Having negative changes in the leadership and fairness sector was associated with the greatest long-term impact on sleep, more than negative changes in coworker relationships or collaboration, the study found.

"This finding is plausible, considering the greater power of leaders to affect a positive working environment," Xu and her coauthors wrote.

How to fix the issue

Once the bed and bedroom have become associated with bad slumber, anxiety can increase just by entering the room where sleep is elusive, experts say. Bad sleep habits, such as eating, working, watching TV and worrying in bed can solidify that negative association.

Stimulus control therapy can help overcome the connection between wakefulness and the bedroom by training the mind to see the bed and bedroom as a place for good sleep, while eliminating cues for activities that interfere with falling asleep.

Can't fall asleep? One of the first things to do: Get up if you haven't fallen asleep within 15 or 20 minutes, experts say. Keep the lights dim and stay away from blue light emitted by electronics - watching TV or using a smartphone or computer will only send the brain a signal that it's time to wake up. Do something mindless, like folding socks, until you feel sleepy. Only then can you go back to bed.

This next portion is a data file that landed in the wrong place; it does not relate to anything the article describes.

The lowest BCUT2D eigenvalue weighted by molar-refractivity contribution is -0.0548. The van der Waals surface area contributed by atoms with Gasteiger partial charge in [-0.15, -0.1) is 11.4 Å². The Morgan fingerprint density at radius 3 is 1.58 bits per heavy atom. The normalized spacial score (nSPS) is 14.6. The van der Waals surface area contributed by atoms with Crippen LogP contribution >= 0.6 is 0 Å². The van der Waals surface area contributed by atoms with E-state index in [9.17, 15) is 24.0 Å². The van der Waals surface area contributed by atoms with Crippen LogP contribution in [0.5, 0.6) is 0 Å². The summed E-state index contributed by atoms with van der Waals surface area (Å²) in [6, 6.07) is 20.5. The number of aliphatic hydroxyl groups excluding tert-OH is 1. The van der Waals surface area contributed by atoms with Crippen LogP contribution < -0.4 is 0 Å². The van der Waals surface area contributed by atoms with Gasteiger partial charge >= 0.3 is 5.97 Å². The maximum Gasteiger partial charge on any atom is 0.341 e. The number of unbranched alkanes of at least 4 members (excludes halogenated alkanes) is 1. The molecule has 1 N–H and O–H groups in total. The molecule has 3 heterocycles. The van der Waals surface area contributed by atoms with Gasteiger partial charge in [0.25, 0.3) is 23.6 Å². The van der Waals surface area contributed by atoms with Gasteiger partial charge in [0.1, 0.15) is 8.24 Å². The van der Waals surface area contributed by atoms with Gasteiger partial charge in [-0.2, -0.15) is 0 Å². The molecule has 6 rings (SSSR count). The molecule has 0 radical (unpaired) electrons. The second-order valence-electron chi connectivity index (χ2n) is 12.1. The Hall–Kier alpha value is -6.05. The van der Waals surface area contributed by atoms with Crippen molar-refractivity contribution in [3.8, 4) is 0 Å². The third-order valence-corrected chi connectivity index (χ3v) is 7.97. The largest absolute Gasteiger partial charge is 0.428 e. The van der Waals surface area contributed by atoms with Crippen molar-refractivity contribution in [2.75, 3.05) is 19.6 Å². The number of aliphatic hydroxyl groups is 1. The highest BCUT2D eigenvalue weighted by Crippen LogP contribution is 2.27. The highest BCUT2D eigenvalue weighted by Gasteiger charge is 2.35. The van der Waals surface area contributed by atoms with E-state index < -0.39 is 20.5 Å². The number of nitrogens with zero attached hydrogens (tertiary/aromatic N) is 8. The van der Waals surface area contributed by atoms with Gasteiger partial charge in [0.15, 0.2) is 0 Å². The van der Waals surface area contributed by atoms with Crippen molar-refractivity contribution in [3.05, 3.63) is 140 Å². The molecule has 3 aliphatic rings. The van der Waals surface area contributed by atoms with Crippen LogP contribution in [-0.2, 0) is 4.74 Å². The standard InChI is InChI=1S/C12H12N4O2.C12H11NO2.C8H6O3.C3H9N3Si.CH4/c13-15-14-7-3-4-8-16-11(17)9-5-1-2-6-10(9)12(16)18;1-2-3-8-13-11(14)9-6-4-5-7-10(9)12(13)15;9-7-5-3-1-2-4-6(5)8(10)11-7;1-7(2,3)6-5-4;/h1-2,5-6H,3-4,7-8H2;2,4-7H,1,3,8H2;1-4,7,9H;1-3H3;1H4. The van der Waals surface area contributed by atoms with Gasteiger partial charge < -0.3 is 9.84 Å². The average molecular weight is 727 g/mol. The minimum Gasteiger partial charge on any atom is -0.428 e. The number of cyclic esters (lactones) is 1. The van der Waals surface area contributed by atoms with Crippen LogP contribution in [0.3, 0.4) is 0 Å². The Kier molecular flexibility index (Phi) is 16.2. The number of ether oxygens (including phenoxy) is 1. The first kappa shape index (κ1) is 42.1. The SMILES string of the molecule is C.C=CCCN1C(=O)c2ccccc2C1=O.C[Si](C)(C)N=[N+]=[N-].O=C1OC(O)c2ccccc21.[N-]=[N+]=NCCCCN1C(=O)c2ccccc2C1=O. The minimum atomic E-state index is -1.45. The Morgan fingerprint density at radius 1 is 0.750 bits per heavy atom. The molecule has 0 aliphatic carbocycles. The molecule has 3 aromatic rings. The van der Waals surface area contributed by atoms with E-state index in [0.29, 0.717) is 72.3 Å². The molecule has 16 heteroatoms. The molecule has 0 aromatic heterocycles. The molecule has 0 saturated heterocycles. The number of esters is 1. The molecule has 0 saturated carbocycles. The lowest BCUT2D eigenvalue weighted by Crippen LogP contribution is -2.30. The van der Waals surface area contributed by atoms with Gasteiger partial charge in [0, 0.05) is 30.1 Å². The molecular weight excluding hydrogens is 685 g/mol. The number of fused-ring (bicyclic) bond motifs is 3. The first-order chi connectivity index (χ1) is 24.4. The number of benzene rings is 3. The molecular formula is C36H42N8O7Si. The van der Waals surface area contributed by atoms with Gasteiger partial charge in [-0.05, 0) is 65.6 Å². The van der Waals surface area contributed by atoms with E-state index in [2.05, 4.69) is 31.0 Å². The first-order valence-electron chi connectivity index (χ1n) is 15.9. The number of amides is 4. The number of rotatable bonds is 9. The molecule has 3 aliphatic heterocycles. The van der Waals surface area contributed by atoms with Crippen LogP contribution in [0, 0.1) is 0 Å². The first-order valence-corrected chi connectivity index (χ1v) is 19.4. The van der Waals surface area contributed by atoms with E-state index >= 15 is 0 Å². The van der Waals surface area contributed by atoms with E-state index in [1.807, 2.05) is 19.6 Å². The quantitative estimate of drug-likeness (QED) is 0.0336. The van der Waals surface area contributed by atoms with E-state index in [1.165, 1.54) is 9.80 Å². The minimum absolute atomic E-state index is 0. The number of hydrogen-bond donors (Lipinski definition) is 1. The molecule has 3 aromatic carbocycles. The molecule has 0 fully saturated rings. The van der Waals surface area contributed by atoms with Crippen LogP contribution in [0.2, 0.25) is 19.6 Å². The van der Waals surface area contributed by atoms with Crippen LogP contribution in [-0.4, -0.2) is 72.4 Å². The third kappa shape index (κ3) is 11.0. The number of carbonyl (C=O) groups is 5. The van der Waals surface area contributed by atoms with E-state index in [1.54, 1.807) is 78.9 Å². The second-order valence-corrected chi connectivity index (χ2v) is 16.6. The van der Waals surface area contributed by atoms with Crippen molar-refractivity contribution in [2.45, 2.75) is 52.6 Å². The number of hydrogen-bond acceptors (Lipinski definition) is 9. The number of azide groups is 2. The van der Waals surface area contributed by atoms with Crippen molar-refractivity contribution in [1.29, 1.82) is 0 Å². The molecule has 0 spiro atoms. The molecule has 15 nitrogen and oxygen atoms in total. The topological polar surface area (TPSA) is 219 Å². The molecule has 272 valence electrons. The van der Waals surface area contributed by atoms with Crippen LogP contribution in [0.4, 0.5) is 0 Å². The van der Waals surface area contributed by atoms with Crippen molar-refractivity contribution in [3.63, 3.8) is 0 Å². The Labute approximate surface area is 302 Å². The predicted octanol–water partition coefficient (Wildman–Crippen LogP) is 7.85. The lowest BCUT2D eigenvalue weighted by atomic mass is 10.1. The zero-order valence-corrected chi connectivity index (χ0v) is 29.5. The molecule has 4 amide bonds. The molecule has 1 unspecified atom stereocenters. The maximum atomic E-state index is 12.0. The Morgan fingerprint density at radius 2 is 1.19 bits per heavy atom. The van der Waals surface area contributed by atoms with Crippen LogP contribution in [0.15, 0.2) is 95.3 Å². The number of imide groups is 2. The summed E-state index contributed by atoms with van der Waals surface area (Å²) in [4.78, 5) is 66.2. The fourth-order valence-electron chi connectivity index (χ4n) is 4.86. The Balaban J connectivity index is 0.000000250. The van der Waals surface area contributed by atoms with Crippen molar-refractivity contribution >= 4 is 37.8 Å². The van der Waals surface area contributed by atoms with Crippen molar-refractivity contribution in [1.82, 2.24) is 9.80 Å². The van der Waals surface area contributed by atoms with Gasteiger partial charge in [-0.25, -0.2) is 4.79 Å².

Mind racing from work worries? Whatever you do, don't worry in bed, said sleep specialist Dr Raj Dasgupta, an associate professor of clinical medicine at the Keck School of Medicine at the University of Southern California.

"Schedule a 'worry time' - a period of time outside of the bedroom, outside of sleep, to worry about the things that naturally creep in your mind at night," said Dasgupta, who was not involved in the study.

Sleep researcher Dr Vsevolod Polotsky, vice chair for research in the George Washington University department of anesthesiology and critical care medicine, gave CNN this advice in a previous interview: "Write down a list of things you need to do tomorrow. You can even email it to yourself."

Deep breathing is a science-backed way to calm both body and mind. By changing the rhythm of your breath you slow your heart rate, reduce blood pressure and stimulate your body's parasympathetic "rest and digest" system. One of the most popular deep breathing techniques, the 4-7-8 technique, can easily be done before you turn out the light. Try the relaxation exercise again if you wake during the middle of the night.

Another proven technique is progressive muscle relaxation, experts say. Tightly tense muscles in various areas of the body for 10 seconds while breathing in. Strive to squeeze each muscle hard, but not to the point of cramping or pain. Then, as you breathe out, relax the muscle suddenly and all at once. University of Michigan Health recommends you do the exercises in a systematic order of the body from head to toe.